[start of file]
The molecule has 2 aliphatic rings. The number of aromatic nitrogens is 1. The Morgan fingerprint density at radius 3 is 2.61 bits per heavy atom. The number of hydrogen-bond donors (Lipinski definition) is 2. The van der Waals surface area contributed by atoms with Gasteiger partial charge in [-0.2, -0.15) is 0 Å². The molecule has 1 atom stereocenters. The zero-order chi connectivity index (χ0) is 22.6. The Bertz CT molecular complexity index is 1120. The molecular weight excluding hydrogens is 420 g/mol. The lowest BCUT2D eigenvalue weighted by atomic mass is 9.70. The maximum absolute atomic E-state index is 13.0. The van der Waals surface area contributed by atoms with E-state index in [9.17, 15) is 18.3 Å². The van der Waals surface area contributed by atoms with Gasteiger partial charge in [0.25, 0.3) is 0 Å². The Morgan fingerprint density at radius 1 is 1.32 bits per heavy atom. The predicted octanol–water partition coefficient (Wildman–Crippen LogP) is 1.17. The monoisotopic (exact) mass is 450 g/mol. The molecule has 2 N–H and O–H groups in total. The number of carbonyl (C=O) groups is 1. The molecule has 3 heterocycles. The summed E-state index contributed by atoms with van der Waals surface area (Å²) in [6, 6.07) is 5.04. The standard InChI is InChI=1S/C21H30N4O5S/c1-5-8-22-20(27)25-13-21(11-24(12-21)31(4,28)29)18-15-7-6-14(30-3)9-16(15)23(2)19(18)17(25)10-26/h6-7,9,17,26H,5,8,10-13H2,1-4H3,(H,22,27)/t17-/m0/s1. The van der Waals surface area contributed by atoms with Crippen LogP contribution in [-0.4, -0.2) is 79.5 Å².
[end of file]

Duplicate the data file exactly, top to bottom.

The molecule has 2 aliphatic rings. The number of aromatic nitrogens is 1. The Morgan fingerprint density at radius 3 is 2.61 bits per heavy atom. The number of hydrogen-bond donors (Lipinski definition) is 2. The van der Waals surface area contributed by atoms with Gasteiger partial charge in [-0.2, -0.15) is 0 Å². The molecule has 1 atom stereocenters. The zero-order chi connectivity index (χ0) is 22.6. The Bertz CT molecular complexity index is 1120. The molecular weight excluding hydrogens is 420 g/mol. The lowest BCUT2D eigenvalue weighted by atomic mass is 9.70. The maximum absolute atomic E-state index is 13.0. The van der Waals surface area contributed by atoms with E-state index in [9.17, 15) is 18.3 Å². The van der Waals surface area contributed by atoms with Gasteiger partial charge in [0.25, 0.3) is 0 Å². The Morgan fingerprint density at radius 1 is 1.32 bits per heavy atom. The predicted octanol–water partition coefficient (Wildman–Crippen LogP) is 1.17. The monoisotopic (exact) mass is 450 g/mol. The molecule has 2 N–H and O–H groups in total. The number of carbonyl (C=O) groups is 1. The molecule has 3 heterocycles. The summed E-state index contributed by atoms with van der Waals surface area (Å²) in [6, 6.07) is 5.04. The standard InChI is InChI=1S/C21H30N4O5S/c1-5-8-22-20(27)25-13-21(11-24(12-21)31(4,28)29)18-15-7-6-14(30-3)9-16(15)23(2)19(18)17(25)10-26/h6-7,9,17,26H,5,8,10-13H2,1-4H3,(H,22,27)/t17-/m0/s1. The van der Waals surface area contributed by atoms with Crippen LogP contribution in [-0.4, -0.2) is 79.5 Å².